The Curious Case Of Paris Saint Germain

By, Kris Carpenter @AFCfreddie8

It’s the night Paris Saint Germain travel to London to face Premier League side Arsenal in the penultimate fixture of Group A in the Champions League, Unai Emery now enjoying arguably his best run with the side since taking over the Parisians from Laurent Blanc in the summer.

So why do so many remain unconvinced by the Spanish coach’s blueprint and more importantly how are PSG set in their quest for Europe’s biggest prize.

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Let’s start with the man at the helm, Unai Emery was brought to the club by President Nasser Al- Khelaifi, on June 28th 2016 replacing Laurent Blanc in the process. Blanc had enjoyed a successful spell having taking over in 2013 but ultimately winning a hat-trick of Ligue1 titles as well as the Coupe De Le Ligue back to back was not enough to convince those above him that he could take ‘Project PSG’ to the next level, IE, The Champions league. Losing on aggregate last season to Manchester City all but sealed his fate, after an ill-fated attempt to change formation in the 2nd leg saw their exit from the competition at the ¼ final stage.

So, enter Emery, A Spanish coach held in high regard in his native land despite having a somewhat questionable away record in particular at his last club Sevilla, but that record aside his ability to win a treble of Europa League’s in a row clearly turned heads in Paris as he was appointed to essentially make France’s top club side the force in Europe the owners crave, extending the reach of ‘Brand PSG’ something he began with the Pre-Season tour of the USA in the summer, which was a huge success commercially.

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Emery’s first job was to rebuild areas of the PSG squad that were seemingly lacking in the previously mentioned ‘failed’ season, the midfield area was strengthened with the addition of Gregorz Krychowiak from his former club Sevilla, along with Jese Rodriguez from Real Madrid and one of the top performers in Ligue1 the previous season Hatem Ben Arfa who arrived from Nice. Belgian right full back Thomas Meunier was also brought in to bolster the backline options, but it was up front the surprise came, Zlatan Ibrahimovic announced he would be cutting ties after a hugely successful spell to join Jose Mourinho’s Manchester Utd, this left a huge gap not only in the team but also in the squad and dressing room. The experience, winning mentality and ability to link the whole offensive line in attack made Zlatan a key component in everything PSG did well during his time there, yes his powers could be classed as declining as he reaches the twilight years of a prolific career but what he is often given little credit for was his motivational work behind the scenes, putting an arm around younger players in training, assisting Blanc during times of squad unrest, especially during the Serge Aurier outbursts on social media and of course his huge self-confidence, which would often put all the attention on him allowing his team mates to quietly go about their business with little distractions from the media or other prying eyes.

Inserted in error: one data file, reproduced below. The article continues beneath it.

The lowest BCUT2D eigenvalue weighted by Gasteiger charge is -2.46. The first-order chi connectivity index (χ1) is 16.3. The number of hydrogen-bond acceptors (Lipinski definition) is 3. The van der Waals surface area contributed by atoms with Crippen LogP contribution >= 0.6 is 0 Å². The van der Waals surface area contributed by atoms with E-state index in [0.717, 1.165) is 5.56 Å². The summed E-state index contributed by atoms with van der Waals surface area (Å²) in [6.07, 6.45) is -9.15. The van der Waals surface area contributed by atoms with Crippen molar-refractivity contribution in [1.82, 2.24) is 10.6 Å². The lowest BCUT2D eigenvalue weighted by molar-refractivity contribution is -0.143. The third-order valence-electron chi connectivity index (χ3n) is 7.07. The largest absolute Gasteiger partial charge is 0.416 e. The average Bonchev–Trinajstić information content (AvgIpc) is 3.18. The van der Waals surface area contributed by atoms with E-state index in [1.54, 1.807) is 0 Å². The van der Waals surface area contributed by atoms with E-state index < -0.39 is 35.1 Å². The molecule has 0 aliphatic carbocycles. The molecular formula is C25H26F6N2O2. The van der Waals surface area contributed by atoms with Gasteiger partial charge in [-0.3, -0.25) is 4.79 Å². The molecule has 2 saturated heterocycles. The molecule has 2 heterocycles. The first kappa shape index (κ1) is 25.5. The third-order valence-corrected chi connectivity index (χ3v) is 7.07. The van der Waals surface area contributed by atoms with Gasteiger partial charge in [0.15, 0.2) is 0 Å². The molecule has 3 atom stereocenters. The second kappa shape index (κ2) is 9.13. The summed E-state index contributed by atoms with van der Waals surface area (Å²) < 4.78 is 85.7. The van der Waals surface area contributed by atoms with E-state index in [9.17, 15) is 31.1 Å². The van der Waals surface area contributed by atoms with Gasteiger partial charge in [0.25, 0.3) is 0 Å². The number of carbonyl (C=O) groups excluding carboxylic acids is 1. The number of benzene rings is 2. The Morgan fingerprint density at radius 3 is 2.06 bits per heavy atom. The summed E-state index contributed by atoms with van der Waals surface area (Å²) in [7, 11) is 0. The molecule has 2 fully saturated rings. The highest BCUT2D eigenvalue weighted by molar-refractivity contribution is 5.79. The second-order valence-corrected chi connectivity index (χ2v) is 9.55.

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So what about the rest of this PSG side? Why is it so many are remaining less than convinced by them this season from when Blanc was in charge? My opinion on this is summed up in one simple word, transition. It is a word that so many clubs all around the world fear the most, knowing that for a period of time things can’t just click freely in to place and new ideas having to take some time to bed in before success is forthcoming, this is the challenge facing coach Emery. When in charge at Sevilla Emery quickly adopted a pressing game with a fully flexible midfield, the wingers tucking in to be narrow, the forwards pressing the opposition centre backs into deep areas and often two deeper holding players (New signing Krychowiak being one) sitting as a shield to track the movements of the opposition attacking players, this was often described as the ‘H System’ this was easily adapted into a 4-4-2 system if the opposition arrived looking to play a high line against them. Having pressed and won the ball back it was all about pace, speed and incisiveness in the final third, counter attacking at a quick tempo to catch out the opponents who had been robbed the ball, in truth the way most modern teams now play the game, so why is this taking time to work at PSG?